Your sound speaks to me. What have been some of the more extreme reactions from fans upon hearing Bloody Knives, especially live. I’m guessing you’re very loud live.
Yeah we are, the volume and the music itself, people have different reactions to it. We have played for so many different kinds of crowds now, so many different reactions. More dancing lately, that’s always good.
Who is presently part of Bloody Knives and what do they bring to the overall sound with their personalities and musical skills?
Myself, Jake, Jack, and Ritch. Jake and I founded the band and kinda developed the concept, we both write and play/program various things. I sing and play bass and have taken on more of the role of producing and shaping rather than creating as much. Jake also plays drums and does the artwork. Jack plays guitar, it’s a really hard band to play guitar in but he always figures out a way to make cool things happen, and he’s younger than us and not jaded. Ritch is the electronics handler, he came into this record late but was all over I Will Cut Your Heart Out For This, the whirrs and blingblangblammerruurrr stuff, a lot of that was his. He dropped some of that in on Dig The Hole (on White Light). This new record has a lot of electronic elements that we’ve done live before and want to do live again. Matt Spear does most of the videos with live footage, and I’ve done the other ones with the more clipped together stuff. Matt just talks massive trash to all of us the entire time we film, its pretty refreshing actually.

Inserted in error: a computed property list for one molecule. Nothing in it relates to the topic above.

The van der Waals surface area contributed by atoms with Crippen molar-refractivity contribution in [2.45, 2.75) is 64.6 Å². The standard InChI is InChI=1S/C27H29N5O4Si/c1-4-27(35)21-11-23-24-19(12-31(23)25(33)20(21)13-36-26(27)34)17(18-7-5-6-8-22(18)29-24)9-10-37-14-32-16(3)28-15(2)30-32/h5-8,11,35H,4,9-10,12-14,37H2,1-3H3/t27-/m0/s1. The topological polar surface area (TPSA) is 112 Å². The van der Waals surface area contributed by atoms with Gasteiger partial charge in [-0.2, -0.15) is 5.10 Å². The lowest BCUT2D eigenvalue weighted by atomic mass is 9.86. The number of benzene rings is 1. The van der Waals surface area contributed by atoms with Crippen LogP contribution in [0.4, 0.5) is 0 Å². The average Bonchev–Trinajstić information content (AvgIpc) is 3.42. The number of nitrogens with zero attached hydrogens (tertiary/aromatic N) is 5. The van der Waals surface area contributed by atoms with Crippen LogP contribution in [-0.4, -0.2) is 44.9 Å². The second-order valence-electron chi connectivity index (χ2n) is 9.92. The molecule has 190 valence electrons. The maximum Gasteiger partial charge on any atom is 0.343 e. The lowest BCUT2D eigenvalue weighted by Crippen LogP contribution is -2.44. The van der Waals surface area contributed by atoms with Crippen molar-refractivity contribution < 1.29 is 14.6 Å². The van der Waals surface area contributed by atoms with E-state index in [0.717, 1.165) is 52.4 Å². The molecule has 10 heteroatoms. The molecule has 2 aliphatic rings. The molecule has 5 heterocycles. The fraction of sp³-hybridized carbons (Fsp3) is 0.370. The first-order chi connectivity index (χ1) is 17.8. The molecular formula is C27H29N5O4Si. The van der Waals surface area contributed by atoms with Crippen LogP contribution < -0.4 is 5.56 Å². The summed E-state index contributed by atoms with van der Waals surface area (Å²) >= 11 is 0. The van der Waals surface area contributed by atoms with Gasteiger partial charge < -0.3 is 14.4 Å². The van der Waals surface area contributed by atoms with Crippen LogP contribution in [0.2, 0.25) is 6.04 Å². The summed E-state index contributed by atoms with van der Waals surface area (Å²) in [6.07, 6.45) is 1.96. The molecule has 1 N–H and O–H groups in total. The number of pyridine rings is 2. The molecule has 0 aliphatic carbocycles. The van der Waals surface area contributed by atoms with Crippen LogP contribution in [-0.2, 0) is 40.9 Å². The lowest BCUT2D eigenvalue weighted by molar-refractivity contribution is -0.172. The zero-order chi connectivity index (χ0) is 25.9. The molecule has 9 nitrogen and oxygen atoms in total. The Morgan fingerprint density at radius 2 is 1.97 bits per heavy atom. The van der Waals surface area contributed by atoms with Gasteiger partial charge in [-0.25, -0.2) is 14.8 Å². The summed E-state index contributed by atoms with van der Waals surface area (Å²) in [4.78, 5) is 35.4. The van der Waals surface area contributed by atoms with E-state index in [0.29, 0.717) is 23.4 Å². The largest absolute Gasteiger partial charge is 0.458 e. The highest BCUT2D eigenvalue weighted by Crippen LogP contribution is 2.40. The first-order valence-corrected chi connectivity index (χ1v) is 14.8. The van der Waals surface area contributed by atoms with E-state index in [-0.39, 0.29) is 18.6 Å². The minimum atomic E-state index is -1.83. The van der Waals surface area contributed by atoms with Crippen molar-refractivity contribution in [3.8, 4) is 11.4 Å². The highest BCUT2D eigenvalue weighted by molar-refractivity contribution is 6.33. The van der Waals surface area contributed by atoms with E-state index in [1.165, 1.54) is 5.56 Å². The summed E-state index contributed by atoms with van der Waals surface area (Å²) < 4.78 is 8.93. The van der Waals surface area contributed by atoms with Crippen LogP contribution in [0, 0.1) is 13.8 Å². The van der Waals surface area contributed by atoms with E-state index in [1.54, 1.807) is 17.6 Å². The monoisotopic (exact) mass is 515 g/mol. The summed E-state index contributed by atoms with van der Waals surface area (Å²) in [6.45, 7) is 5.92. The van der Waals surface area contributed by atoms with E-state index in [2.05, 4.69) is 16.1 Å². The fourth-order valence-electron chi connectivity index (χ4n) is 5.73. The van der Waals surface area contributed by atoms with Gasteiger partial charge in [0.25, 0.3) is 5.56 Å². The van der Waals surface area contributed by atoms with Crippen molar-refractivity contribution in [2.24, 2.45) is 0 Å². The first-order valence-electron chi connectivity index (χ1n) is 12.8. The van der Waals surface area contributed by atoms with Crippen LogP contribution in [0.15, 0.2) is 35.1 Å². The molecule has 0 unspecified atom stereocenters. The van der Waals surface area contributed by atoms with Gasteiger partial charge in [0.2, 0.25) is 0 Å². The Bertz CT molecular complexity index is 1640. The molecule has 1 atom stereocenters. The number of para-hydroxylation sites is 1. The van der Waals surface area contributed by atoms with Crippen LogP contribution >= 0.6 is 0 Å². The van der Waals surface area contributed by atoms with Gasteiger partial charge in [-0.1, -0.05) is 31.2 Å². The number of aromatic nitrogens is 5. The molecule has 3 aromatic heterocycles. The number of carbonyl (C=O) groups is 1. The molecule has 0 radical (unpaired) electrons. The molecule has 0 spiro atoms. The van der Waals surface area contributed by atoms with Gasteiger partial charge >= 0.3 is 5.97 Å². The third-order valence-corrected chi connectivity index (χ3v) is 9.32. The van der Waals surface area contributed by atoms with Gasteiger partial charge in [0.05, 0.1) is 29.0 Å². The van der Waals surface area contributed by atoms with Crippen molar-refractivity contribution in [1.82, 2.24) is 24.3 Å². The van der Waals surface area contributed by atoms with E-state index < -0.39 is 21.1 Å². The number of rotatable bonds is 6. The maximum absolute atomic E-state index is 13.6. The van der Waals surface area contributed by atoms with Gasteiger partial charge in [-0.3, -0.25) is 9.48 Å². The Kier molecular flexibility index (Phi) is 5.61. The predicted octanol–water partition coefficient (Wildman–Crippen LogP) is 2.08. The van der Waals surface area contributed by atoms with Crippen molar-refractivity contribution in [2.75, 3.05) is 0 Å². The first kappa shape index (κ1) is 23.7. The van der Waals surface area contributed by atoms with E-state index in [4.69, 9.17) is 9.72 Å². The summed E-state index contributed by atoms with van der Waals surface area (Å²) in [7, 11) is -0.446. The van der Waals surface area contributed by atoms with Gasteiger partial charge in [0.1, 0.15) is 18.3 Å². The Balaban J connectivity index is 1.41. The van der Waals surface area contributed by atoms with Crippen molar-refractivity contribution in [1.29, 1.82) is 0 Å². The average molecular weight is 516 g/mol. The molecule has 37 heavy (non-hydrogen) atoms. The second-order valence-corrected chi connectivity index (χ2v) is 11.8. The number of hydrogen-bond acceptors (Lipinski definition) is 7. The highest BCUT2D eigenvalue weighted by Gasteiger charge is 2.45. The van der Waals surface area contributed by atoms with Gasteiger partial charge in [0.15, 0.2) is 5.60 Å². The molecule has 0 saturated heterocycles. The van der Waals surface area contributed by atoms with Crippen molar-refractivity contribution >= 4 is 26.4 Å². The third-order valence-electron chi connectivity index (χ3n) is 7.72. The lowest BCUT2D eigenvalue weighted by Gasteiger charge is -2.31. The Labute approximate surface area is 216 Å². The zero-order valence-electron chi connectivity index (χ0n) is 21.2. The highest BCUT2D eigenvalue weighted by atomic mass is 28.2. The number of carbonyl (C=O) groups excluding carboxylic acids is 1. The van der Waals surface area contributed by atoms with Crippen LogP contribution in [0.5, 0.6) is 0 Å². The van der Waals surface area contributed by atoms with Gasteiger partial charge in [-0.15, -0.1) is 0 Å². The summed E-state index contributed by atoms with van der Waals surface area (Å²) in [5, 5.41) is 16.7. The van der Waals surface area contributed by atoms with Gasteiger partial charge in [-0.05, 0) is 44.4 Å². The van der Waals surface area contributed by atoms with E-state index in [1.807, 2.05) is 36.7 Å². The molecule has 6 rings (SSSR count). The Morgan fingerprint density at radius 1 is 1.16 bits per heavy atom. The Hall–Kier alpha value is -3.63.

New Machines is just one of the amazing songs on White Light. Can you give us a rundown of some of the instruments and machines used to create the initial parts and some of the production done to craft it into a whole?
New Machines is my personal favorite. This song was from two demos I smashed together, one of mine and one of Jake’s. There were electronic drums on the demo so I used those in some sections after we added in the live instruments. Jake sampled a chop saw for one part and did the other parts in Fruity Loops. A Roland Juno DI and Alesis Micron were used for the keys and a Roland MX-1 was used for a lot of the Fx. Final piece to all of it was Jack’s super icy guitar solo, which is two solos interwoven into one part, clean guitar through a CH-1 most likely, then through the MX-1.
You play bass. I’ve recently spoken with Dean Garcia and Jack Dangers, two other bassists that are better known for leading their bands, rather than simply playing the four-stringed instrument. What is it about the bass that got you into music? Was there a musician that inspired you to pick up the bass guitar? How has that evolved into all that is Bloody Knives?